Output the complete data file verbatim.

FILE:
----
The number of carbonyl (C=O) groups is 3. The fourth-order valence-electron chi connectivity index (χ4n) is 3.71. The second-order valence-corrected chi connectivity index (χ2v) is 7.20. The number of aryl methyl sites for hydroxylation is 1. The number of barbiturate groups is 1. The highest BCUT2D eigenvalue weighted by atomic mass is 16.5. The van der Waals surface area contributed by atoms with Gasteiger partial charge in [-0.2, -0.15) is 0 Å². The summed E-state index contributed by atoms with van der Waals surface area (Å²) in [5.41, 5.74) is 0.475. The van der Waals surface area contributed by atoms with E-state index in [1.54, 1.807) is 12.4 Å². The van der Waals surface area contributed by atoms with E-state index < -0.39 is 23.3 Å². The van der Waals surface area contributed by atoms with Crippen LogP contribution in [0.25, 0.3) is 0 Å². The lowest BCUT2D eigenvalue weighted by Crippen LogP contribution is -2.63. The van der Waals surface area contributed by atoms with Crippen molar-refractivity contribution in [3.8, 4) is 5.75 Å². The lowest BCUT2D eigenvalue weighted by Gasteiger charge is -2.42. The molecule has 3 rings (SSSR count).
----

The number of carbonyl (C=O) groups is 3. The fourth-order valence-electron chi connectivity index (χ4n) is 3.71. The second-order valence-corrected chi connectivity index (χ2v) is 7.20. The number of aryl methyl sites for hydroxylation is 1. The number of barbiturate groups is 1. The highest BCUT2D eigenvalue weighted by atomic mass is 16.5. The van der Waals surface area contributed by atoms with Gasteiger partial charge in [-0.2, -0.15) is 0 Å². The summed E-state index contributed by atoms with van der Waals surface area (Å²) in [5.41, 5.74) is 0.475. The van der Waals surface area contributed by atoms with E-state index in [1.54, 1.807) is 12.4 Å². The van der Waals surface area contributed by atoms with E-state index < -0.39 is 23.3 Å². The van der Waals surface area contributed by atoms with Crippen LogP contribution in [0.25, 0.3) is 0 Å². The lowest BCUT2D eigenvalue weighted by Crippen LogP contribution is -2.63. The van der Waals surface area contributed by atoms with Crippen molar-refractivity contribution in [3.8, 4) is 5.75 Å². The lowest BCUT2D eigenvalue weighted by Gasteiger charge is -2.42. The molecule has 3 rings (SSSR count).